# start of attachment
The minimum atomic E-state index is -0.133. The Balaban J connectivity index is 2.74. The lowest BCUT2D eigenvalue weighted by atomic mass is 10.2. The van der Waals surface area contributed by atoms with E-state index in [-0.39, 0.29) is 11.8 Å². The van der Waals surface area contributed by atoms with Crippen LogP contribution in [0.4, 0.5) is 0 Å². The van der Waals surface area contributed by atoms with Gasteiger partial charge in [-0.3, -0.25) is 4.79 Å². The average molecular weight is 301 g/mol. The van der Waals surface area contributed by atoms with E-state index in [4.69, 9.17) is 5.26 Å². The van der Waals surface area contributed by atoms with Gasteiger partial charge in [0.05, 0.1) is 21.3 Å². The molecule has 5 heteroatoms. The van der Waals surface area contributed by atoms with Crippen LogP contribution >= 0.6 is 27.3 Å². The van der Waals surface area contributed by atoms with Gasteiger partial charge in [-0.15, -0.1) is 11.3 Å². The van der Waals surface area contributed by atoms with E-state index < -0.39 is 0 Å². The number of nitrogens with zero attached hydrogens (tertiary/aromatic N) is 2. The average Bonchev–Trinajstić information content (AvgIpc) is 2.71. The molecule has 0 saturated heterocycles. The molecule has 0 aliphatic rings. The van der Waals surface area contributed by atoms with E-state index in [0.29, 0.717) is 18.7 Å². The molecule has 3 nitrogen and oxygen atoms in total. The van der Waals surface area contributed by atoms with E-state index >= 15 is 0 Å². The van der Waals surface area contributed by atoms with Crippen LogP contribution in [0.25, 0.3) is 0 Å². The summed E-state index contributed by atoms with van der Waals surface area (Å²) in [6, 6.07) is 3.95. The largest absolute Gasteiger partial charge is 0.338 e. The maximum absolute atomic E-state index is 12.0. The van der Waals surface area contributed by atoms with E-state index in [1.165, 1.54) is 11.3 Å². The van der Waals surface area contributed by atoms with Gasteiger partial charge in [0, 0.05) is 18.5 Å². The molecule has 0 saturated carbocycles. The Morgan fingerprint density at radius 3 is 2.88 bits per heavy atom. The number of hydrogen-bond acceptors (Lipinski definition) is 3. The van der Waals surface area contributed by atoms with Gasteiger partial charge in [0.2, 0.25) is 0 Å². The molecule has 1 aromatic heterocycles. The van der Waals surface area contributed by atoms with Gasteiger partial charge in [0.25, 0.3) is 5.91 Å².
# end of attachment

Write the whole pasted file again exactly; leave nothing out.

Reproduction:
The minimum atomic E-state index is -0.133. The Balaban J connectivity index is 2.74. The lowest BCUT2D eigenvalue weighted by atomic mass is 10.2. The van der Waals surface area contributed by atoms with E-state index in [-0.39, 0.29) is 11.8 Å². The van der Waals surface area contributed by atoms with Crippen LogP contribution in [0.4, 0.5) is 0 Å². The van der Waals surface area contributed by atoms with Gasteiger partial charge in [-0.3, -0.25) is 4.79 Å². The average molecular weight is 301 g/mol. The van der Waals surface area contributed by atoms with E-state index in [4.69, 9.17) is 5.26 Å². The van der Waals surface area contributed by atoms with Gasteiger partial charge in [0.05, 0.1) is 21.3 Å². The molecule has 5 heteroatoms. The van der Waals surface area contributed by atoms with Crippen LogP contribution >= 0.6 is 27.3 Å². The van der Waals surface area contributed by atoms with Gasteiger partial charge in [-0.15, -0.1) is 11.3 Å². The van der Waals surface area contributed by atoms with E-state index < -0.39 is 0 Å². The number of nitrogens with zero attached hydrogens (tertiary/aromatic N) is 2. The average Bonchev–Trinajstić information content (AvgIpc) is 2.71. The molecule has 0 saturated heterocycles. The molecule has 0 aliphatic rings. The van der Waals surface area contributed by atoms with E-state index in [0.29, 0.717) is 18.7 Å². The molecule has 3 nitrogen and oxygen atoms in total. The van der Waals surface area contributed by atoms with E-state index >= 15 is 0 Å². The van der Waals surface area contributed by atoms with Crippen LogP contribution in [0.25, 0.3) is 0 Å². The summed E-state index contributed by atoms with van der Waals surface area (Å²) in [6, 6.07) is 3.95. The largest absolute Gasteiger partial charge is 0.338 e. The maximum absolute atomic E-state index is 12.0. The van der Waals surface area contributed by atoms with E-state index in [1.165, 1.54) is 11.3 Å². The van der Waals surface area contributed by atoms with Gasteiger partial charge in [0, 0.05) is 18.5 Å². The molecule has 0 saturated carbocycles. The Morgan fingerprint density at radius 3 is 2.88 bits per heavy atom. The number of hydrogen-bond acceptors (Lipinski definition) is 3. The van der Waals surface area contributed by atoms with Gasteiger partial charge in [0.2, 0.25) is 0 Å². The molecule has 1 aromatic heterocycles. The van der Waals surface area contributed by atoms with Gasteiger partial charge in [0.25, 0.3) is 5.91 Å².